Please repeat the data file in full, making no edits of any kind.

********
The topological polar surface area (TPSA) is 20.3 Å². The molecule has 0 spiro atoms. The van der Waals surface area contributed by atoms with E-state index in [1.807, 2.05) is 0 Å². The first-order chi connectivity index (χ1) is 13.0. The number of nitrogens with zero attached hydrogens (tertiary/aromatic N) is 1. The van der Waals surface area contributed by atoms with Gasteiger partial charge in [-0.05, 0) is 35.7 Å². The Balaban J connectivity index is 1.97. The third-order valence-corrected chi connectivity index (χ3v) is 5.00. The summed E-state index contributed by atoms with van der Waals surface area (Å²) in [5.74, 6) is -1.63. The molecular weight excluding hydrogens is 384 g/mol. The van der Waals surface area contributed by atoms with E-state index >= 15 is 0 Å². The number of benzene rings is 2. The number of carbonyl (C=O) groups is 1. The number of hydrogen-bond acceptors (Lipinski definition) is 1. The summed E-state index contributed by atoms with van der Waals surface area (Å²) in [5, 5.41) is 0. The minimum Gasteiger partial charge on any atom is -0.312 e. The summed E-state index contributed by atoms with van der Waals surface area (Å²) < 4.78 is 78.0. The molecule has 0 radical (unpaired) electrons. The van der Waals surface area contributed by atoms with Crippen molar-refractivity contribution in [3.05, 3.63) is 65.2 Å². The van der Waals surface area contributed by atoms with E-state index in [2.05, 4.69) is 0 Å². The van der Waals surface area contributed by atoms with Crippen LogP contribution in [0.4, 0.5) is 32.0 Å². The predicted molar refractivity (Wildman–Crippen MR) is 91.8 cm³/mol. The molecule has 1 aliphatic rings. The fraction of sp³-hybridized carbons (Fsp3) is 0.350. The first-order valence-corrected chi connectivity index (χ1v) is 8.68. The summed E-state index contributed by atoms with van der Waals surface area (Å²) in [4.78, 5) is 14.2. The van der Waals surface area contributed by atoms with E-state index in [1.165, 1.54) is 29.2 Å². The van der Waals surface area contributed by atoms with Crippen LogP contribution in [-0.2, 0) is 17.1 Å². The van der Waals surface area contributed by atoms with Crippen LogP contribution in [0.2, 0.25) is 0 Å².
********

The topological polar surface area (TPSA) is 20.3 Å². The molecule has 0 spiro atoms. The van der Waals surface area contributed by atoms with E-state index in [1.807, 2.05) is 0 Å². The first-order chi connectivity index (χ1) is 13.0. The number of nitrogens with zero attached hydrogens (tertiary/aromatic N) is 1. The van der Waals surface area contributed by atoms with Gasteiger partial charge in [-0.05, 0) is 35.7 Å². The Balaban J connectivity index is 1.97. The third-order valence-corrected chi connectivity index (χ3v) is 5.00. The summed E-state index contributed by atoms with van der Waals surface area (Å²) in [5.74, 6) is -1.63. The molecular weight excluding hydrogens is 384 g/mol. The van der Waals surface area contributed by atoms with E-state index >= 15 is 0 Å². The number of benzene rings is 2. The number of carbonyl (C=O) groups is 1. The number of hydrogen-bond acceptors (Lipinski definition) is 1. The summed E-state index contributed by atoms with van der Waals surface area (Å²) in [5, 5.41) is 0. The minimum Gasteiger partial charge on any atom is -0.312 e. The summed E-state index contributed by atoms with van der Waals surface area (Å²) < 4.78 is 78.0. The molecule has 0 radical (unpaired) electrons. The van der Waals surface area contributed by atoms with Crippen molar-refractivity contribution in [3.05, 3.63) is 65.2 Å². The van der Waals surface area contributed by atoms with E-state index in [2.05, 4.69) is 0 Å². The van der Waals surface area contributed by atoms with Crippen LogP contribution in [0.4, 0.5) is 32.0 Å². The predicted molar refractivity (Wildman–Crippen MR) is 91.8 cm³/mol. The molecule has 1 aliphatic rings. The fraction of sp³-hybridized carbons (Fsp3) is 0.350. The first-order valence-corrected chi connectivity index (χ1v) is 8.68. The summed E-state index contributed by atoms with van der Waals surface area (Å²) in [4.78, 5) is 14.2. The van der Waals surface area contributed by atoms with E-state index in [1.165, 1.54) is 29.2 Å². The van der Waals surface area contributed by atoms with Crippen LogP contribution in [-0.2, 0) is 17.1 Å². The van der Waals surface area contributed by atoms with Crippen LogP contribution in [0.2, 0.25) is 0 Å².